CHENNAI: World renowned Swiss-French architect, Le Corbusier, the master planner of city of Chandigarh, devised and patented an anthropometric scale of proportions called Le Modulor. Created in 1945, Le Modulor was an interesting method of scaling the proportions of architecture to the human body, and a significant tool to bridge the gap between the imperial and the metric scales. The imperial scale still had its connection to human proportions but the metric system had none, and with the onset of the machine age, it became imperative that we all spoke a common universal language worldwide.
Le Modulor was intended to be that language of standardisation, a visual scale which could have myriad expressions but still be tied to mathematical proportions and the human body. Le Corbusier demonstrated the use of Le Modulor in the design of his remarkable works — Unité d’Habitation in Marseilles, Church of Sainte Marie de La Tourette, Carpenter Center for the Visual Arts, and also the Ronchomp Chapel. He believed that Le Modulor would find application not just in architecture, but every piece of art, furniture, and even urban design. His 20 years of research and invention of Le Modulor earned him an honorary doctorate in philosophy and mathematics from the University of Zurich. Le Corbusier published Le Modulor in 1948, followed by Modulor 2 in 1955.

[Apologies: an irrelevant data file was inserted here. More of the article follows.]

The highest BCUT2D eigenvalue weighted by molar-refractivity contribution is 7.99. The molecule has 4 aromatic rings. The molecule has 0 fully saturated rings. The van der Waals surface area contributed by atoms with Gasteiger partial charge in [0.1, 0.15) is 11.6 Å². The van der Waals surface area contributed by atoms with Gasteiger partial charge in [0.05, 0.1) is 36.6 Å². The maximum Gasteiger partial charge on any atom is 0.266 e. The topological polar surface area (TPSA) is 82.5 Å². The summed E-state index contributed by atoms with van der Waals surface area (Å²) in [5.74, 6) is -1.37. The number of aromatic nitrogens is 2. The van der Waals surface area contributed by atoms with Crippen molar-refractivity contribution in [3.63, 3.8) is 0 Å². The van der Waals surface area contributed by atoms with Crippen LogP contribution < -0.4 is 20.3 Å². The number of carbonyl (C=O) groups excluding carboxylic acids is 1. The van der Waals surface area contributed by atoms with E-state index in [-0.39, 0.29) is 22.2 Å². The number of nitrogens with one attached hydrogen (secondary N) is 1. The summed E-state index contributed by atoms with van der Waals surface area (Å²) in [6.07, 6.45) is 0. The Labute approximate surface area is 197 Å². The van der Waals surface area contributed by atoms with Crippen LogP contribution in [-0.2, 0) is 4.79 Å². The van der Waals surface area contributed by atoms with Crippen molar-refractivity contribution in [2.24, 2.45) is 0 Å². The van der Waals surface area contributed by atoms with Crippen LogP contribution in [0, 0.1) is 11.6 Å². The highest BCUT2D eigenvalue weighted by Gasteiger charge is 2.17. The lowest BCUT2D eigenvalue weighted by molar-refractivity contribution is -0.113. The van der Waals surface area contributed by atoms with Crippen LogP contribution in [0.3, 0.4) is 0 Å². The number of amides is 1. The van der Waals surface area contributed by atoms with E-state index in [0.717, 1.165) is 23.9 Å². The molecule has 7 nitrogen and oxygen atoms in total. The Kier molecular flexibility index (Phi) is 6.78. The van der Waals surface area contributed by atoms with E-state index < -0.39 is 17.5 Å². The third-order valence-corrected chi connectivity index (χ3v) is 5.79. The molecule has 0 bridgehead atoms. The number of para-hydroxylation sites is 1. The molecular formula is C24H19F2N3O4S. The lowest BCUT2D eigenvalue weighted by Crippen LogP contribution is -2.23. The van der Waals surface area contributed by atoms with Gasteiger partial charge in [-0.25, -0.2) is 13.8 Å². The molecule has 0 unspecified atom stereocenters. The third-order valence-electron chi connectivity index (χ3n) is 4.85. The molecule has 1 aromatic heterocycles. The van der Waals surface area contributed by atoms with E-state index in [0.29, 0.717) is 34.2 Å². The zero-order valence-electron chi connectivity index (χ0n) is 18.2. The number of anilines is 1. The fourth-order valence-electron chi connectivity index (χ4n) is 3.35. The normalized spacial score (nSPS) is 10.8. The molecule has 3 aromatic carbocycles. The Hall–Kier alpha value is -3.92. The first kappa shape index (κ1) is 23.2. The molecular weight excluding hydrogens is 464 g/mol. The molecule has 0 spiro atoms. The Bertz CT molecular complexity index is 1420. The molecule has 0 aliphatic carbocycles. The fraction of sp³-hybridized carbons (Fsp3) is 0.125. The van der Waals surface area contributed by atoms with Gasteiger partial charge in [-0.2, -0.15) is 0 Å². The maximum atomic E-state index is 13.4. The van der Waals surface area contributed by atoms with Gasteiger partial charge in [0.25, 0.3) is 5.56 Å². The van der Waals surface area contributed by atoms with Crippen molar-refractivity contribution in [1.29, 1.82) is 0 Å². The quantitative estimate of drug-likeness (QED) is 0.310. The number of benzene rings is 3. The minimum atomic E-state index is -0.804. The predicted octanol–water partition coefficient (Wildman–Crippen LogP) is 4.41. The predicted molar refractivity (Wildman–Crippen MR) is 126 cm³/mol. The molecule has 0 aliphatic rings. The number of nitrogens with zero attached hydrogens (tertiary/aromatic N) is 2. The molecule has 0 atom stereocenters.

Le Modulor was inspired by Vitruvius’s Vitruvian Man, Fibonnaci series, double unit, and the Golden Section, and was supposed to provide ‘a harmonic measure to the human scale, applicable to architecture and mechanics’. The challenge came from positioning of the human form within three inter-connected squares, which Corbusier solved by using the relationship of φ and the introduction of a right angle.
A six-foot man, with his arm upraised (to a height of 7’5”), was inserted into a square . The ratio of the height of the man (6’) to the height of his navel (at the mid-point of 3’8.5”) was taken precisely in a Golden Ratio. The total height (from the feet to the raised arm) was also divided in a Golden ratio at the level of the wrist of a downward-hanging arm. The two ratios (113/70) and (140/86) were further subdivided into smaller dimensions according to the Fibonacci series.
In Corbusier’s own words, “I drew a man of a height of 1.75 m engaged at four points — 0, 108, 175, 216. Then the red strip on the left, the blue on the right, the series of φ going towards 0 below, and that progressing towards infinity above.”
Corbusier’s Le Modulor is a very intriguing turning point in architectural history. But while on one hand, it is a magnificent attempt to take the best of mathematics to evolve a common architectural design, on the other hand it fails to adhere to rigorous mathematical principles and hence exposes its limitations. Nevertheless, as Corbusier had stated that ‘near’ Modulor designs are as appealing as ‘precise’ modular designs, and ultimately advises that ‘your eyes are your judges.’
“Rhythms apparent to the eye and clear in their relations with one another are at the very root of human activities. They resound in man by an organic inevitability, the same fine inevitability which causes the tracing out of the Golden Section by children, old men, savages, and the learned.”